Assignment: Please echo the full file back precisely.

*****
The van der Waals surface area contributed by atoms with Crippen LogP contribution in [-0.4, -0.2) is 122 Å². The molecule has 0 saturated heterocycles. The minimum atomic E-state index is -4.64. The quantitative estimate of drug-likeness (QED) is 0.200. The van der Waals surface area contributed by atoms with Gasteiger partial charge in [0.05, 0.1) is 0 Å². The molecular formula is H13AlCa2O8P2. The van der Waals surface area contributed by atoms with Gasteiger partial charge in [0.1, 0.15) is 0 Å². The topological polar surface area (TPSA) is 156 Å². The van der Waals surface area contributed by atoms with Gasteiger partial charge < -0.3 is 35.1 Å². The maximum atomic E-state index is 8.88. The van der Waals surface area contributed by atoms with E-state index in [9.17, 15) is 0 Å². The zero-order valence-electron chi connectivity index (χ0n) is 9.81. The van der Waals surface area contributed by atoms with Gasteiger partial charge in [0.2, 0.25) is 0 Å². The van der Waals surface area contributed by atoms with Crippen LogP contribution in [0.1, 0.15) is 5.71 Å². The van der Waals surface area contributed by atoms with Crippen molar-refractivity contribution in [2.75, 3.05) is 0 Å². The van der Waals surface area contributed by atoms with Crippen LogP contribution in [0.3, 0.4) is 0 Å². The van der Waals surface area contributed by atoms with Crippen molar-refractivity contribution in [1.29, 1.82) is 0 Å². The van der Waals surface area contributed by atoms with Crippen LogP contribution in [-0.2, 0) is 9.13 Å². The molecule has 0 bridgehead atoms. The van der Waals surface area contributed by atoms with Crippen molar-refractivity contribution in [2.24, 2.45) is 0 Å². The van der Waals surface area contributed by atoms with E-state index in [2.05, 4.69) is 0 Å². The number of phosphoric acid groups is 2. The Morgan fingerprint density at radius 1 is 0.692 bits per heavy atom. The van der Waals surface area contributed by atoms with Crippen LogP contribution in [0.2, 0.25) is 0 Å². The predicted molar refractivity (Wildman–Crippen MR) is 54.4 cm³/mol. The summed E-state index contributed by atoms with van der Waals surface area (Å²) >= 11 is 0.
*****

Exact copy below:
The van der Waals surface area contributed by atoms with Crippen LogP contribution in [-0.4, -0.2) is 122 Å². The molecule has 0 saturated heterocycles. The minimum atomic E-state index is -4.64. The quantitative estimate of drug-likeness (QED) is 0.200. The van der Waals surface area contributed by atoms with Gasteiger partial charge in [0.05, 0.1) is 0 Å². The molecular formula is H13AlCa2O8P2. The van der Waals surface area contributed by atoms with Gasteiger partial charge in [0.1, 0.15) is 0 Å². The topological polar surface area (TPSA) is 156 Å². The van der Waals surface area contributed by atoms with Gasteiger partial charge < -0.3 is 35.1 Å². The maximum atomic E-state index is 8.88. The van der Waals surface area contributed by atoms with E-state index in [9.17, 15) is 0 Å². The zero-order valence-electron chi connectivity index (χ0n) is 9.81. The van der Waals surface area contributed by atoms with Gasteiger partial charge in [0.2, 0.25) is 0 Å². The van der Waals surface area contributed by atoms with Crippen LogP contribution in [0.1, 0.15) is 5.71 Å². The van der Waals surface area contributed by atoms with Crippen molar-refractivity contribution in [2.75, 3.05) is 0 Å². The van der Waals surface area contributed by atoms with Crippen LogP contribution in [0.3, 0.4) is 0 Å². The van der Waals surface area contributed by atoms with Crippen molar-refractivity contribution in [1.29, 1.82) is 0 Å². The van der Waals surface area contributed by atoms with Crippen LogP contribution in [-0.2, 0) is 9.13 Å². The molecule has 0 bridgehead atoms. The van der Waals surface area contributed by atoms with Crippen molar-refractivity contribution in [2.24, 2.45) is 0 Å². The van der Waals surface area contributed by atoms with E-state index in [2.05, 4.69) is 0 Å². The number of phosphoric acid groups is 2. The Morgan fingerprint density at radius 1 is 0.692 bits per heavy atom. The van der Waals surface area contributed by atoms with Crippen LogP contribution in [0.2, 0.25) is 0 Å². The predicted molar refractivity (Wildman–Crippen MR) is 54.4 cm³/mol. The summed E-state index contributed by atoms with van der Waals surface area (Å²) >= 11 is 0.